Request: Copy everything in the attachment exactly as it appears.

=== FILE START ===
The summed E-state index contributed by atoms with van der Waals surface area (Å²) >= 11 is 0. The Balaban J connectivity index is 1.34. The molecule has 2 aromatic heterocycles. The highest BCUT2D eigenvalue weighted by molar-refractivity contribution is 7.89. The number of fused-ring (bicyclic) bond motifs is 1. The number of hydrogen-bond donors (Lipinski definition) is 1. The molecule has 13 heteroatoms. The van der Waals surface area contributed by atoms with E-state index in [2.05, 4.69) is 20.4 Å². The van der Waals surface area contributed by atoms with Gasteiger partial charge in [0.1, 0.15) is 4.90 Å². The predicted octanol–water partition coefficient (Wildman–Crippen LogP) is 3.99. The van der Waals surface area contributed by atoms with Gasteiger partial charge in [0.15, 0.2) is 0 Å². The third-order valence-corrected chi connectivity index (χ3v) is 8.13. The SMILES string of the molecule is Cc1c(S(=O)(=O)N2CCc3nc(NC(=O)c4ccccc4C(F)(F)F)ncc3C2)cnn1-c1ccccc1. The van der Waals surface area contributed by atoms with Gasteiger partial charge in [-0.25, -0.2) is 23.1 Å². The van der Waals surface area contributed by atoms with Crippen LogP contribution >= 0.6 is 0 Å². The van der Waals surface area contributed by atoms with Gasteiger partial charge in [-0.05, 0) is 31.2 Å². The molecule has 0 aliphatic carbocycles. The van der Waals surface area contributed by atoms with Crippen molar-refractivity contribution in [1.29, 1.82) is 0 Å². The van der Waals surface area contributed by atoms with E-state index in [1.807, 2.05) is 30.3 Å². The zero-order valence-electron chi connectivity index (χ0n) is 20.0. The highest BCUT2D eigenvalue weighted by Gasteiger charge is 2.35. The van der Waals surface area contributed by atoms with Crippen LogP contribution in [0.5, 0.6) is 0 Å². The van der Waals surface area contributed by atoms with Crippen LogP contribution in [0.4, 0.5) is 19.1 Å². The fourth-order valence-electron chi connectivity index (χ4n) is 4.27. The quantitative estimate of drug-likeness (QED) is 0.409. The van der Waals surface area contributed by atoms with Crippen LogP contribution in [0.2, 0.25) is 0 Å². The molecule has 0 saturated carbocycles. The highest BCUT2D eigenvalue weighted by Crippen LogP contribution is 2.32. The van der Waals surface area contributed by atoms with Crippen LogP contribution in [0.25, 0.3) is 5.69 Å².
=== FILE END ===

The summed E-state index contributed by atoms with van der Waals surface area (Å²) >= 11 is 0. The Balaban J connectivity index is 1.34. The molecule has 2 aromatic heterocycles. The highest BCUT2D eigenvalue weighted by molar-refractivity contribution is 7.89. The number of fused-ring (bicyclic) bond motifs is 1. The number of hydrogen-bond donors (Lipinski definition) is 1. The molecule has 13 heteroatoms. The van der Waals surface area contributed by atoms with E-state index in [2.05, 4.69) is 20.4 Å². The van der Waals surface area contributed by atoms with Gasteiger partial charge in [0.1, 0.15) is 4.90 Å². The predicted octanol–water partition coefficient (Wildman–Crippen LogP) is 3.99. The van der Waals surface area contributed by atoms with Gasteiger partial charge in [0.15, 0.2) is 0 Å². The third-order valence-corrected chi connectivity index (χ3v) is 8.13. The SMILES string of the molecule is Cc1c(S(=O)(=O)N2CCc3nc(NC(=O)c4ccccc4C(F)(F)F)ncc3C2)cnn1-c1ccccc1. The van der Waals surface area contributed by atoms with Gasteiger partial charge in [-0.25, -0.2) is 23.1 Å². The van der Waals surface area contributed by atoms with Crippen LogP contribution >= 0.6 is 0 Å². The van der Waals surface area contributed by atoms with Gasteiger partial charge in [-0.05, 0) is 31.2 Å². The molecule has 0 aliphatic carbocycles. The van der Waals surface area contributed by atoms with Crippen molar-refractivity contribution in [1.29, 1.82) is 0 Å². The van der Waals surface area contributed by atoms with E-state index in [1.807, 2.05) is 30.3 Å². The zero-order valence-electron chi connectivity index (χ0n) is 20.0. The highest BCUT2D eigenvalue weighted by Gasteiger charge is 2.35. The van der Waals surface area contributed by atoms with Crippen LogP contribution in [0.5, 0.6) is 0 Å². The van der Waals surface area contributed by atoms with Crippen LogP contribution in [0.4, 0.5) is 19.1 Å². The fourth-order valence-electron chi connectivity index (χ4n) is 4.27. The quantitative estimate of drug-likeness (QED) is 0.409. The van der Waals surface area contributed by atoms with Crippen LogP contribution in [0.2, 0.25) is 0 Å². The molecule has 0 saturated carbocycles. The highest BCUT2D eigenvalue weighted by Crippen LogP contribution is 2.32. The van der Waals surface area contributed by atoms with Crippen LogP contribution in [0.25, 0.3) is 5.69 Å².